Join The Conversation With Mishpacha's Weekly Newsletter



Legacy of Secrets

Devorah Esther Ivel

The Abarbanel predicted that the Anusim will would return to Hashem in two phases: first, in their hearts, and then entirely. My story began 500 years later

Thursday, October 13, 2016

 Mishpacha image

“One dark night, I had an honest conversation with Hashem. “I love You, and I’m ready to return to You. But if there’s a way to save me, save me”

H ow long does it take for circles to close?

A year? A decade? Maybe 100 years.
Maybe 500 years.

Five hundred years of secrets and shame, confusion and questions. So many questions. Who are we? Why are we like this? How do we live with decisions made by generations before?

I hadn’t seen or spoken to my grandmother for ten years when she came for a visit. Her town in Puerto Rico always seemed far, far away from Brooklyn. And not just geographically — — while my grandmother was Catholic, my mother had raised me as an evangelical Christian. But the reunion was a success and before she left, my grandmother invited my family to visit her. I reached out for the possibility, cupped it in my hands, and held it up to the light.

Family had always been complicated. After a deeply unhappy childhood, I’d left home at 15, following a final rift with my mother. I didn’t realize I was following in her footsteps: My mother had also left home at a young age. I later learned that our family wasn’t known for its close mother-daughter relationships, but the ties between grandmothers and granddaughters had always been strong.

Now, I had children of my own, and my husband encouraged me to revisit my roots and connect with the family I’d never known.

I had never been to Puerto Rico, though it was where all my extended family lived: my grandmother and her three siblings and their families, and a web of relatives, each related to me in a tangled skein of blood and history, due to their strong tradition of only marrying within the family.

The only relative I did know was my great-uncle in Brooklyn. He came to us each year in the late spring, bringing along a succulent cheesecake, which, as a child, I gorged upon until I felt sick. To meet my grandmother, my great-uncles, aunts, cousins… excitement tickled my chest. And then there was the location: the Caribbean Islands, oasis of white sands and turquoise sea.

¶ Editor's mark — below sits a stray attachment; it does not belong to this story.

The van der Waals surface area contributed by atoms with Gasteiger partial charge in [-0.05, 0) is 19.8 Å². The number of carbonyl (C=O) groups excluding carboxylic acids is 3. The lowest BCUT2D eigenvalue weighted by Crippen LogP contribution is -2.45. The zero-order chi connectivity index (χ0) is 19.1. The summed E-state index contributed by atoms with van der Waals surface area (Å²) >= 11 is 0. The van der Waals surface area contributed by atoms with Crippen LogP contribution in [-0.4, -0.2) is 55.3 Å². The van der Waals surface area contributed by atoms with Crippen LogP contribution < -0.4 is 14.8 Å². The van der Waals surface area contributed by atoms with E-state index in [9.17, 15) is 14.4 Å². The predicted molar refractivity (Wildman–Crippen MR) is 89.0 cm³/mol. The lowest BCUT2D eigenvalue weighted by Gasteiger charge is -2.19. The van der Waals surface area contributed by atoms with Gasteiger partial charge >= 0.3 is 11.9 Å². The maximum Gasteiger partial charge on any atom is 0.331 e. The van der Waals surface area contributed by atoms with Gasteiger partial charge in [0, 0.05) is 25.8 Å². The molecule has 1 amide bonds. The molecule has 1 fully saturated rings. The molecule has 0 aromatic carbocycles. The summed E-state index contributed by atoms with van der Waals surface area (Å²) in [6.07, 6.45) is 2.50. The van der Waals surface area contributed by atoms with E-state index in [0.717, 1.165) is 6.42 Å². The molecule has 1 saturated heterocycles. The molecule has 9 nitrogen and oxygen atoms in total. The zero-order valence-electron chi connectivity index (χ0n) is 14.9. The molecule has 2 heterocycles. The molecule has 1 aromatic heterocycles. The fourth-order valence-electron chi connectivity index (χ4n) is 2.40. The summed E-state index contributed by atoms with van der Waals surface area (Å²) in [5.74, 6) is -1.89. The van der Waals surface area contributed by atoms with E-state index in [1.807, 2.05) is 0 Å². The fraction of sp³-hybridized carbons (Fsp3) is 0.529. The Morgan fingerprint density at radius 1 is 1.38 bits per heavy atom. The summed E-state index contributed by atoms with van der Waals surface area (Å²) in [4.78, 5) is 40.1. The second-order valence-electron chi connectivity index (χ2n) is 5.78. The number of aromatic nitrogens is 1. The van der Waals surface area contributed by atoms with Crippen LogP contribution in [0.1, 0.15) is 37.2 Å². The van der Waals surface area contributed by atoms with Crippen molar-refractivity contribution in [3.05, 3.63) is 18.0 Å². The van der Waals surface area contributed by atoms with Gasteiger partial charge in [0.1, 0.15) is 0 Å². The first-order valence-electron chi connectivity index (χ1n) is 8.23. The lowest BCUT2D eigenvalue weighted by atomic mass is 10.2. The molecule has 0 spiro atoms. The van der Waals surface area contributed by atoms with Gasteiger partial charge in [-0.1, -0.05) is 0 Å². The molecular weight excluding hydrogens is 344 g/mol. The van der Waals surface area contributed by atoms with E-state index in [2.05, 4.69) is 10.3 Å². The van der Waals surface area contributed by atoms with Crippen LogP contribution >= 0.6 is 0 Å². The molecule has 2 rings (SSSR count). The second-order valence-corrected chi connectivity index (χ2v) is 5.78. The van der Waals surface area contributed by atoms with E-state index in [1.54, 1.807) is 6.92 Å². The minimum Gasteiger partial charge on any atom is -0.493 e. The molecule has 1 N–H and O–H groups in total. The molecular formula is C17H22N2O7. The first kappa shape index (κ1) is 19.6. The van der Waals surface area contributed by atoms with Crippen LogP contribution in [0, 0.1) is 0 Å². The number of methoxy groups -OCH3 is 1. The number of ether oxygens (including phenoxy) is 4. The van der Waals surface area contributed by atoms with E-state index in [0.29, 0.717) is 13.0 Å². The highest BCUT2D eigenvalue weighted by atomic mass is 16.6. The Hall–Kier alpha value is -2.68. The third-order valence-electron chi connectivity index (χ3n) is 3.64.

Though I had an extreme phobia of flying, I agreed. In 2005, my husband, two children, and I boarded a flight to San Juan. I was white-knuckled the entire ride, but as the landscape of Puerto Rico appeared, my fear receded, replaced by excitement.

I kept my nose pressed against the window of the airplane like a little child. Below, the island loomed, surrounded by green ocean. My sons — — aged fifteen and ten at the time — — bombarded us with questions.

My grandmother picked us up from the airport, and I was immediately struck by how different she looked from the average dark-eyed, olive-skinned Puerto Rican. My grandmother has green eyes and pale skin. But it wasn’t just her appearance that singled her out from the crush of people in the airport. All around, friends and family greeted each other ebulliently, arms flung out as loved ones were reunited. I knew that my grandmother was happy to see me, but she maintained a dignified reserve.

Related Stories

My Space, My Place

Mishpacha Contributors

We step into the succah, enter a new space, a higher reality. Eleven personal accounts of the way sp...

Opening the Drawers

Batya Burd

I recently asked a friend whether she knew the gender of her unborn baby. “No,” she said. “There are...

House of Mirrors: Chapter 1

Rachael Lavon

“Succos is canceled. Done. Apparently my family’s been WhatsApping about this for two hours already....

Share this page with a friend. Fill in the information below, and we'll email your friend a link to this page on your behalf.

Your name
Your email address
You friend's name
Your friend's email address
Please type the characters you see in the image into the box provided.
CAPTCHA
Message


MM217
 
The Fortunes of War
Rabbi Moshe Grylak We’re still feeling the fallout of the First World War
Some Lessons, But Few Portents
Yonoson Rosenblum What the midterms tell us about 2020
Vote of Confidence
Eyan Kobre Why I tuned in to the liberal radio station
5 out of 10
Rabbi Dovid Bashevkin Top 5 Moments of the Kinus
Day in the Life
Rachel Bachrach Chaim White of KC Kosher Co-op
When Less is More
Rabbi Ron Yitzchok Eisenman How a good edit enhances a manuscript
It’s My Job
Jacob L. Freedman “Will you force me to take meds?”
They’re Still Playing My Song?
Riki Goldstein Yitzy Bald’s Yerav Na
Yisroel Werdyger Can’t Stop Singing
Riki Goldstein Ahrele Samet’s Loi Luni
Double Chords of Hope
Riki Goldstein You never know how far your music can go
Will Dedi Have the Last Laugh?
Dovid N. Golding Dedi and Ding go way back
Battle of the Budge
Faigy Peritzman Using stubbornness to grow in ruchniyus
The Challenging Child
Sarah Chana Radcliffe Strategies for raising the difficult child
Bucking the Trend
Sara Eisemann If I skip sem, will I get a good shidduch?
The Musician: Part 1
D. Himy, M.S. CCC-SLP and Zivia Reischer "If she can't read she'll be handicapped for life!"